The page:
Kaalekahi spent parts of two seasons in the Arizona Rookie League, encountering some off-field trouble along the way. But on the mound for Pulaski, he's throwing with such authority that he's become one of the top pitchers in the circuit.
"I would say command is one of the biggest [improvements]," he said. "I'm able to throw a change-up for strikes now."
Kaalekahi, a native of Hawaii who's referred to as "Kale," said he's applying the lessons he learned during 2010 and 2011 assignments in Arizona. Motivated to find his way to another level, he said he hopes he's making the right kind of impression.
"It's just rough staying there [in Arizona]," he said. "I was just pumped to be anywhere but Arizona. I got stuck there for a little bit. They told me I need to stay there to grab some innings."
With three weeks left in the Appalachian League season, he ranks third in both innings pitched (47 2/3) and ERA (2.27).
"He's throwing everything for a strike," Pulaski catcher Tyler Marlette said. "His approach has been really good. ... He's definitely all attitude. He goes, 'I'm a man and I'm going to get you out.' It's starting to rub off on other pitchers, too."
Kaalekahi has been exclusively a starter this year after making 13 of his 20 appearances his first two years out of the bullpen.
"I like being a starter," he said. "I'm not much of a power pitcher."
Kaalekahi's profile rose as a teenager when he played in a USA Baseball event in Cary, N.C. He was committed to play for the University of Hawaii but instead took the offer from the parent Seattle Mariners after he was drafted in the 15th round in 2010.
"It took me 10 minutes [to sign]," he said, referring to how anxious he was to start a professional career.
But during his first summer in Arizona, a hotel incident led to a team suspension and he spent about a month back home in Hawaii. He was fearful that this might derail his career. But he said, with pressure from his parents to make it right, he channeled the detour into something to build on.
"I got all my bad stuff out first," Kaalekahi said of the setback. "It has been kind of hard, but I'm still trying to fight through it."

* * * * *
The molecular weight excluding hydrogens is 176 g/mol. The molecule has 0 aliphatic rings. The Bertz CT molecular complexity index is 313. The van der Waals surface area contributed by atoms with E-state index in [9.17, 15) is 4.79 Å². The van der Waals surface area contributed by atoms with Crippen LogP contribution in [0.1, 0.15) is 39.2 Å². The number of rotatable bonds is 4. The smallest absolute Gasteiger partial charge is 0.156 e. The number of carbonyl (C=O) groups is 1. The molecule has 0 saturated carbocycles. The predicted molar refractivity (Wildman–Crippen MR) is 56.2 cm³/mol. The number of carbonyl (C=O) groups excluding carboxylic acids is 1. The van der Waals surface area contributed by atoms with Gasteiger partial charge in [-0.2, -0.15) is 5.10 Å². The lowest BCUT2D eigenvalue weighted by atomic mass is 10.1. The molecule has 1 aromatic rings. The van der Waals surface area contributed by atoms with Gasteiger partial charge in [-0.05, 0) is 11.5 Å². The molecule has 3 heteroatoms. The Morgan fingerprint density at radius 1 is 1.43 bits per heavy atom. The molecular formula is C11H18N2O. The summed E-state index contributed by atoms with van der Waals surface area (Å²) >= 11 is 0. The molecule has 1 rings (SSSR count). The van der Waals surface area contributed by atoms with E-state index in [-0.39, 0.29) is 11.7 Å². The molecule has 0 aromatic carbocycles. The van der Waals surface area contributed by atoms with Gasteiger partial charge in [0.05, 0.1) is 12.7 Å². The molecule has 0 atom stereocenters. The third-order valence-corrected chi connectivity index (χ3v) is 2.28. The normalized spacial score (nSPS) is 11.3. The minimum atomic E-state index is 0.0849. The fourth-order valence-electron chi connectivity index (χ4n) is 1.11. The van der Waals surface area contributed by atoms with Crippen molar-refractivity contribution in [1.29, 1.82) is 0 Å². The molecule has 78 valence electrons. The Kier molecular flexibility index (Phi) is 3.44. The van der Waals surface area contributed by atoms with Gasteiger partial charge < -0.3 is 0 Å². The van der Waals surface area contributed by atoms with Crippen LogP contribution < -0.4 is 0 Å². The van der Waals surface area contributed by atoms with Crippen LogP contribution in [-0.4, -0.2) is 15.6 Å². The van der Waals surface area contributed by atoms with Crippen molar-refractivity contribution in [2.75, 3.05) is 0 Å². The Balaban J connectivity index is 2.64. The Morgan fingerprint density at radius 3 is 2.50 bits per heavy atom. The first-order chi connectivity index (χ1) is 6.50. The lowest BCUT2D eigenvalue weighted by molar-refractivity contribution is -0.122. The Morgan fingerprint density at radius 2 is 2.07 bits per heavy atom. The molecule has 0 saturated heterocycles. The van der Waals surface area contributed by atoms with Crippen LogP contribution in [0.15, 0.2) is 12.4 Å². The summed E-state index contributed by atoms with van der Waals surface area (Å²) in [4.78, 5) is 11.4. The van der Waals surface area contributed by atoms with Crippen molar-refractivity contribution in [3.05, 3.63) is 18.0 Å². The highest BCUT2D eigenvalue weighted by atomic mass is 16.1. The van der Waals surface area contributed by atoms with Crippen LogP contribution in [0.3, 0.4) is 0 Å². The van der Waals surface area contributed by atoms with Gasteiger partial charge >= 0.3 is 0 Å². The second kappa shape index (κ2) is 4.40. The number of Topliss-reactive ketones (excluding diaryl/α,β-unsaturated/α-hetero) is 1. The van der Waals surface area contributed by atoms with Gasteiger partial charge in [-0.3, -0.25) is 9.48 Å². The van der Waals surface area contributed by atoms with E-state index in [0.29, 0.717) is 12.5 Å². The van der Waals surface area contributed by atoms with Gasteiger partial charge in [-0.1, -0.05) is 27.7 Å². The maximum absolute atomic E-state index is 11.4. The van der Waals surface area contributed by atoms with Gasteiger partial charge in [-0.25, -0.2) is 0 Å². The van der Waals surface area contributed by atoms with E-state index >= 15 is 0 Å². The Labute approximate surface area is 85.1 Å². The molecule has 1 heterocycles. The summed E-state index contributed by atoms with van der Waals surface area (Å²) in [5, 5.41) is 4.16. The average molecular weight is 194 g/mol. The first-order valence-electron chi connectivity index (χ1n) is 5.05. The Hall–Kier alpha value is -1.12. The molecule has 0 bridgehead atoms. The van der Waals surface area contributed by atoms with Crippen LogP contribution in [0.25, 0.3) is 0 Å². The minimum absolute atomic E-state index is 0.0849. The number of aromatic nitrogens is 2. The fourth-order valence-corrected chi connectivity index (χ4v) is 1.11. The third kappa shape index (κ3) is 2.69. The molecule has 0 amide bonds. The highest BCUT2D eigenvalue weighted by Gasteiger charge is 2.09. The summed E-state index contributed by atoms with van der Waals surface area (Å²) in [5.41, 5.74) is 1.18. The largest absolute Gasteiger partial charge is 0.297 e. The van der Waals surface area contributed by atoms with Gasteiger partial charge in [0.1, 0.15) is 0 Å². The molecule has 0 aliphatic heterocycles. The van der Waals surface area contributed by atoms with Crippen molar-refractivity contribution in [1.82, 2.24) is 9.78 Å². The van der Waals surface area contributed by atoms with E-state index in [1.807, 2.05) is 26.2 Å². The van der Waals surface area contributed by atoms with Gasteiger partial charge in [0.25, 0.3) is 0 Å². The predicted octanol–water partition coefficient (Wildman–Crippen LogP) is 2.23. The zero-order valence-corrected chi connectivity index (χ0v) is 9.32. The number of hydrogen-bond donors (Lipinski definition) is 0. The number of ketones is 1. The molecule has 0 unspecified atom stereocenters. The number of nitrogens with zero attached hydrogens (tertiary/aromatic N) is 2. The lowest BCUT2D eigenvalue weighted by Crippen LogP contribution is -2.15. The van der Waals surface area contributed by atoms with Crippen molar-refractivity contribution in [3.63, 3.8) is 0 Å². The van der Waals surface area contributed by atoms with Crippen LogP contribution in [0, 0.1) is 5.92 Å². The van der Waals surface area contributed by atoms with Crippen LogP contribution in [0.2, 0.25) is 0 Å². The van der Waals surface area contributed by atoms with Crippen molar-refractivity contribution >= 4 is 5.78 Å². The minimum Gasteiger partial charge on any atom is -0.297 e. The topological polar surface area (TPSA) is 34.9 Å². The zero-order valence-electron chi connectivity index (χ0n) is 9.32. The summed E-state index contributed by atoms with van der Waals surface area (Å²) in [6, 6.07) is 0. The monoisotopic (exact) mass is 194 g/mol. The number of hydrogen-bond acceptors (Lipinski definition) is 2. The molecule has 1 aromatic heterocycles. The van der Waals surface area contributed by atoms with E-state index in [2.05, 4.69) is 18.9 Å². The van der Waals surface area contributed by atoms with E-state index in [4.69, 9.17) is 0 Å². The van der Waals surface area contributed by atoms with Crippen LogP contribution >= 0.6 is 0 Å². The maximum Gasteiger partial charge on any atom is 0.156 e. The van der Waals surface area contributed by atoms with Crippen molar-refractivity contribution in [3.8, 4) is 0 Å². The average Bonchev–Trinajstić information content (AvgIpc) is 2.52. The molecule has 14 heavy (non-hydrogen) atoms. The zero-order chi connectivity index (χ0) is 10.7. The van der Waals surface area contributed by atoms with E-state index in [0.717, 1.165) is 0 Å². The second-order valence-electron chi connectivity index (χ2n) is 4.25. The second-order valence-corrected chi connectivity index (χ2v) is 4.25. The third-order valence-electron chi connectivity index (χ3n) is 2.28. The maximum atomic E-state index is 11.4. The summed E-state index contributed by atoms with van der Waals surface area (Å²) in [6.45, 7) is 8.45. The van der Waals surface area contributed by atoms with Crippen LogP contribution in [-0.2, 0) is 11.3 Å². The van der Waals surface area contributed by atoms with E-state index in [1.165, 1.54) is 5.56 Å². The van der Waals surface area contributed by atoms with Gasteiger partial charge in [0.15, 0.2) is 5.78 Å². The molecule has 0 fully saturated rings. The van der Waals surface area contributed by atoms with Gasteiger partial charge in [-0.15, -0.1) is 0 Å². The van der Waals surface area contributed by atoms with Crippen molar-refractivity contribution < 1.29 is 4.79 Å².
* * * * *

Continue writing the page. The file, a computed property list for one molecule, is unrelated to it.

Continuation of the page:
A long night and then some: The Pulaski Mariners were on the losing end of a 12-9 decision in 23 innings to the Princeton Rays on Aug. 2-3, but it didn't discourage the Mariners. They won a regularly scheduled nine-inning game Aug. 3 against Princeton, then knocked off the first-place Burlington Royals, who had been rained out Aug. 3, the next night, 16-4.
"We're still tired," Pulaski second baseman Felipe Burin said. "We tried to look good, but we feel tired. That's baseball, we love it."
Kaalakahi was charting the marathon game for the first 18 innings. "I was actually hoping we'd break the record if we're going to go that long," he said.
Becoming a hit: There's a reason that switch-hitting second baseman Ildemaro Vargas, who's among the top 10 in the league in batting, has helped the Johnson City Cardinals win 10 of 12 games and move back into contention in the West Division.
"He has done a great job against lefties, just as good as righties," Cardinals manager Oliver Marmol told the Johnson City Press. "So he's going to have good success at this level."
Coming full circle: Right-hander Christian Binford of the Burlington Royals notched his first victory in his fifth professional appearance, yielding three runs in six innings against Pulaski. He didn't allow a run across the first five innings, but Binford, who has overcome Tommy John surgery, said he might have been stronger at the end nonetheless. "I almost felt better the last couple of innings than earlier," he said.
Eating up innings: Left-hander Todd Kibby of the Bristol White Sox took a no-hitter into the sixth inning in the opening game of a doubleheader at Bluefield. Kibby lost the no-hit bid when Jorge Vega-Rosado singled in the eventual 6-2 victory. Kibby became the league's second pitcher with two complete games, both of the seven-inning variety, though he also has an eight-inning outing to his credit.